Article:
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Erect Dayflower (Commelina erecta)

Erect Dayflower

Commelina erecta L.

(Order Commelinales, family Commelinaceae)

Erect Dayflower (Minden Dice, 2012)


Stems: Erect or decumbent, usually pubescent at nodes

Leaves: Alternate, simple, linear-lanceolate to ovate-eliptic, 1 to 4 inches long, ½ to 1 inch wide, glabrous or lightly pubescent, waxy; margins entire; tips pointed; basal sheaths conspicuous; margins fringed with whitish hairs

Inflorescences: Few-flowered clusters

Flowers: Three-parted; enclosed by spathes, ½ to 1 inch long, open across top but fused along back margin; upper 2 petals larger and blue; lower p etal smaller and white; six stamens-three fertile, three sterile

Fruits: Capsules, three-celled, smooth, brown seeds with white dots

Habitat: Moist, sandy or rocky soils, or soils containing clay. Found along streambanks, in gardens, on prairies, along roadsides, and in waste places

Distribution: Throughout but infrequent in northwest quarter of Kansas

Comments: Flowers bloom for only one day, wilting into a moist, blue mass after only a few hours, but will last longer on cloudy days or in shady settings. Comellina communis is a closely related species.

Erect Dayflower (Minden Dice, 2012)


Overall, the Erect Dayflower is a good plant for native area restoration projects. As a preferred food source for white-tailed deer, it should be considered when establishing deer food plots. Cattle often graze on Erect Dayflower, and its seed are eaten by the bobwhite quail, white-winged doves, and mourning doves.


The scientific name is said to come from Commelin, the name of three brothers who were all Dutch botanists.  The two larger petals of the Erect Dayflower are said to be representative of the two Commelins who were published, while the third, inconspicuous petal represents the unpublished brother.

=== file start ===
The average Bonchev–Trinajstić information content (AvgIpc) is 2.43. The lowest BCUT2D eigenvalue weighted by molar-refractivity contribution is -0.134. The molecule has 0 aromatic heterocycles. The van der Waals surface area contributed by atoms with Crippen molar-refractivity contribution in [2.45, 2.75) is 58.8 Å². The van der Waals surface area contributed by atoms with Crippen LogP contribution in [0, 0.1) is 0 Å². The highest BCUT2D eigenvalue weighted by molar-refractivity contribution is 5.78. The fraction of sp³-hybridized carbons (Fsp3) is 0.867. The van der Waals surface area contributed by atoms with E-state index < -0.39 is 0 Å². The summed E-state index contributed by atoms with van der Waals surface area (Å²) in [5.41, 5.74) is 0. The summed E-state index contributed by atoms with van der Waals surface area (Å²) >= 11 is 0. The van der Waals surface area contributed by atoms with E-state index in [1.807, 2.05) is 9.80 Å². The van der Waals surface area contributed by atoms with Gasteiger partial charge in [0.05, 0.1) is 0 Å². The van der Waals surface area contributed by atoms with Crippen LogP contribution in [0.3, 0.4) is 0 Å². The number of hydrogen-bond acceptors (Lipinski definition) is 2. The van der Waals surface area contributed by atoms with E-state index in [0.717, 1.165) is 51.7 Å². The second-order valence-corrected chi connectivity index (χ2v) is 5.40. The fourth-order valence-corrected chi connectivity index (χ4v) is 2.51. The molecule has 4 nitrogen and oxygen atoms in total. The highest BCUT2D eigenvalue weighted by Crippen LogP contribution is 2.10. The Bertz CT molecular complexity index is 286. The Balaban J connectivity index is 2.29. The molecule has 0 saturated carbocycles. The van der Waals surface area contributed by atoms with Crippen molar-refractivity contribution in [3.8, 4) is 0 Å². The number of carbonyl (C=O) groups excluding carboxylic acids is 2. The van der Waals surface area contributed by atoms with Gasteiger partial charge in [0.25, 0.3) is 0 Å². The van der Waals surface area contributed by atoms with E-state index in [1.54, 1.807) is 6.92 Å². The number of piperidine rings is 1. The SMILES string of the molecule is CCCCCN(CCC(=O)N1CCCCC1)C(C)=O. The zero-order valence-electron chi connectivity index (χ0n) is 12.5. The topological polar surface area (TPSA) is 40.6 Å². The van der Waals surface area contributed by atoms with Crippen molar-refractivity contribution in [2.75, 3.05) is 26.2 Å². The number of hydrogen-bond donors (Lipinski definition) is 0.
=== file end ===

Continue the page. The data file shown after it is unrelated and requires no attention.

Erect Dayflower (Minden Dice, 2012)


Found from New York and Wisconsin to Arizona and Florida and throughout most of the eastern United States.


Erect dayflower can be grown from cuttings or seed. Rapid rooting is encouraged by using a rooting hormone. Irrigation is recommended at drier sites.


The leggy Erect Dayflower plant makes weed control a problem. A weed mat is recommended where weed control is a necessity, in deer food plots weed control is not an issue.

Seeds and Plant Production

Because of the prostrated and indeterminate growth form of the erect dayflower, quantities of harvested seed are small. This makes commercial production of seed uneconomical.

Conservation Status

Commelina erecta is listed as threatened in Iowa, probably extirpated in Michiga, endangered in New Jersey, and extirpated in Pennsylvania.


USDA Plants Profile:


Lloyd-Reilley, et al. "Erect Dayflower; Plant Fact Sheet." USDA Natural Resource Conservation Service.US Department of Agriculture. 13 Nov 2003.

"Erect Dayflower." Kansas Wildflowers and Grasses. K-State Libraries. 7 September 2007.

"Commelina erecta PLANTS Profile." USDA Natural Resource Conservation Service.US Departmenet of Agriculture. 01 Feb 2012.

BONAP North America Plant Atlas. 2011. Photograph. Floristic Synthesis of NAWeb.

Submitted By: Minden Dice, July 2012

Wichita State University
Generated on 2011. This website is continuously updated.
Comments can be sent to Mary Liz Jameson.
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